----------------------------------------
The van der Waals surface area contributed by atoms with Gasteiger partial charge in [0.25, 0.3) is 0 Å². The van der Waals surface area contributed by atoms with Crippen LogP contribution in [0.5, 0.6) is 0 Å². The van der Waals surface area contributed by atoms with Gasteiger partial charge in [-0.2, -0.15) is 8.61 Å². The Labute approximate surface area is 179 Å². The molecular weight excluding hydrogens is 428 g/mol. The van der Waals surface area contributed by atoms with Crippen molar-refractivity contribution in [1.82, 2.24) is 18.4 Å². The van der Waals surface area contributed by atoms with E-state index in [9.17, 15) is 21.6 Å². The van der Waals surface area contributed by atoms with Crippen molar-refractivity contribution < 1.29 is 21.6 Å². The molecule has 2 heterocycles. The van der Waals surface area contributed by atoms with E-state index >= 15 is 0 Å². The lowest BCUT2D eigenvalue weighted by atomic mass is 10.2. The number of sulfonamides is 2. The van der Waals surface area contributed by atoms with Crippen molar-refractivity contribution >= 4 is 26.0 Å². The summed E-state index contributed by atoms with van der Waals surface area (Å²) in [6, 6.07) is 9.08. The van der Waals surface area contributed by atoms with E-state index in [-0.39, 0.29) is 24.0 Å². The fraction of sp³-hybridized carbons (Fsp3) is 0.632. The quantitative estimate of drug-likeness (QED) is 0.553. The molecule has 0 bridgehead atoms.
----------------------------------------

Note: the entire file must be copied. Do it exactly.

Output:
The van der Waals surface area contributed by atoms with Gasteiger partial charge in [0.25, 0.3) is 0 Å². The van der Waals surface area contributed by atoms with Crippen LogP contribution in [0.5, 0.6) is 0 Å². The van der Waals surface area contributed by atoms with Gasteiger partial charge in [-0.2, -0.15) is 8.61 Å². The Labute approximate surface area is 179 Å². The molecular weight excluding hydrogens is 428 g/mol. The van der Waals surface area contributed by atoms with Crippen molar-refractivity contribution in [1.82, 2.24) is 18.4 Å². The van der Waals surface area contributed by atoms with E-state index in [9.17, 15) is 21.6 Å². The van der Waals surface area contributed by atoms with Crippen molar-refractivity contribution < 1.29 is 21.6 Å². The molecule has 2 heterocycles. The van der Waals surface area contributed by atoms with E-state index >= 15 is 0 Å². The lowest BCUT2D eigenvalue weighted by atomic mass is 10.2. The number of sulfonamides is 2. The van der Waals surface area contributed by atoms with Crippen molar-refractivity contribution >= 4 is 26.0 Å². The summed E-state index contributed by atoms with van der Waals surface area (Å²) in [6, 6.07) is 9.08. The van der Waals surface area contributed by atoms with E-state index in [-0.39, 0.29) is 24.0 Å². The fraction of sp³-hybridized carbons (Fsp3) is 0.632. The quantitative estimate of drug-likeness (QED) is 0.553. The molecule has 0 bridgehead atoms.